So when I read Scripture I have tended to read it through the tradition in which I am immersed. (Which is also why our reading of The Blue Parakeet is essential if we are to understand how to live God’s ways today). To let go of this is for some, akin to remaking their faith. While for others is it a process more closely associated with “journey.” The creation passages are illustrative of the “journey process” in reading and understanding Scripture.

Before we continue let’s look at the passage that mentions “helper” from Genesis chapter 2:

“Then the Lord God said, ‘It is not good that the man should be alone; I will make him a helper as his partner.’…The man gave names to all cattle, and to the birds of the air, and to every animal of the field; but for the man there was not found a helper as his partner.”

Genesis 2:18, 20

One of the more difficult aspects of our journey with Christ is that from time to time misconceptions must be dealt with – it is difficult because we tend to think that when a misconception is addressed that everything is then in question. In other words our boat is rocked and it just doesn’t feel good.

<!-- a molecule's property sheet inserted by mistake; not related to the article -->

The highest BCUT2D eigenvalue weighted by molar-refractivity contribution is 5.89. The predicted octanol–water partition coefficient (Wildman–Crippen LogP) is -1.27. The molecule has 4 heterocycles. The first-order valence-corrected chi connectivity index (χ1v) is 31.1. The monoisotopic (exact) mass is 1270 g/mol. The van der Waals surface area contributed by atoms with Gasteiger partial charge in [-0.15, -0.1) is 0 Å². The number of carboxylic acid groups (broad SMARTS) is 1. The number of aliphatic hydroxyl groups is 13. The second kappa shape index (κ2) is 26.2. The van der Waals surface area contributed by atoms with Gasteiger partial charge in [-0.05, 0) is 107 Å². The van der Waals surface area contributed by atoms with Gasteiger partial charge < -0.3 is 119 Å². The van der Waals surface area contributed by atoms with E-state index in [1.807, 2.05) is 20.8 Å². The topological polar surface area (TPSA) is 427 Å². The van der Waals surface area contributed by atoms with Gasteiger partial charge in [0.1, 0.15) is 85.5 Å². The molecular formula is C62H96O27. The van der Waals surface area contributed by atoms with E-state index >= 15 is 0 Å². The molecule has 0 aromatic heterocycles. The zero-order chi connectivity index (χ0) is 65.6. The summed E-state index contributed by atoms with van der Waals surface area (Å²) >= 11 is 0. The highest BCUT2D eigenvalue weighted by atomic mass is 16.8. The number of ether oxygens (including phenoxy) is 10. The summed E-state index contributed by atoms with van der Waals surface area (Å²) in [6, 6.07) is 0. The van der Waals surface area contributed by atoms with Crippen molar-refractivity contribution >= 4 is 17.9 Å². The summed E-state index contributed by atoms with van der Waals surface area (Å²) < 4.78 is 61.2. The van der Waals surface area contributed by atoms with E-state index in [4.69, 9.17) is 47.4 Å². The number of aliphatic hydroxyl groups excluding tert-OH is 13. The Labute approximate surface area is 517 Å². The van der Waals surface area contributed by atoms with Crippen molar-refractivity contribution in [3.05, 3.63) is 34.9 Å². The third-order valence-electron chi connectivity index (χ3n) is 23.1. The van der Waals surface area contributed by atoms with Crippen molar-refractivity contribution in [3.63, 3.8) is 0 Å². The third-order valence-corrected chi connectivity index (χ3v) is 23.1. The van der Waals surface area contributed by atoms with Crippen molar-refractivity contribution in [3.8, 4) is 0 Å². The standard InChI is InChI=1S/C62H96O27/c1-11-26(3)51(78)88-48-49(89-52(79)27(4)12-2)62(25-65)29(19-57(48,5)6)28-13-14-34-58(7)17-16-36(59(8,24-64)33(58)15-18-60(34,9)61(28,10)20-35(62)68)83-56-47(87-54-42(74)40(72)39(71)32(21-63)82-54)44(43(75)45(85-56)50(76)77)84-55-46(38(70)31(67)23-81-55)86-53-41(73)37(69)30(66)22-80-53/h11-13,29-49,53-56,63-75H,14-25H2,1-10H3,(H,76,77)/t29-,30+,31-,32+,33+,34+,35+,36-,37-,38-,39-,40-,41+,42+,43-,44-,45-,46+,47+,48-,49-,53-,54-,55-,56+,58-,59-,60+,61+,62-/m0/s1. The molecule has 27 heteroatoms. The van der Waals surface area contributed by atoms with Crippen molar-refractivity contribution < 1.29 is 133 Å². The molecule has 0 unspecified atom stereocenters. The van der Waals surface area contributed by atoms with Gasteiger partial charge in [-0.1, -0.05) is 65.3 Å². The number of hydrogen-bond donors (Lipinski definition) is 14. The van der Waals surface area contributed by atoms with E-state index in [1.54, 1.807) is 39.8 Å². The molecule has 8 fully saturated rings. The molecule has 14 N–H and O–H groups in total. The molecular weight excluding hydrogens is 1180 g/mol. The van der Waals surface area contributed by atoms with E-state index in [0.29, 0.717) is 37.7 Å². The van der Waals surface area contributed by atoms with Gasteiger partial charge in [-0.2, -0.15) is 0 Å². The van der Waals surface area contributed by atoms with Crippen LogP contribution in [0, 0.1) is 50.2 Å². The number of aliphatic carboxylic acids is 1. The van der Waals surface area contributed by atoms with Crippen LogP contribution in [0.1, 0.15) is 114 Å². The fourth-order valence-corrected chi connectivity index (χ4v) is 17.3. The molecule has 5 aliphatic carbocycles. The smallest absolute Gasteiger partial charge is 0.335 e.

My understanding of “help” was one such misconception. Sometimes the process is simply untangling the rope so that you can find the end (or is it the beginning?). A woman was to be the “help-mate” to the man. A woman’s focus was on the man and what the man was doing. This assumes a hierarchy in relationship and purpose. The definition of “help-mate” was based on the understanding that man was created before woman and it was man who named the animals, therefore man is to be in authority over the woman. Trust me this logic is still used today.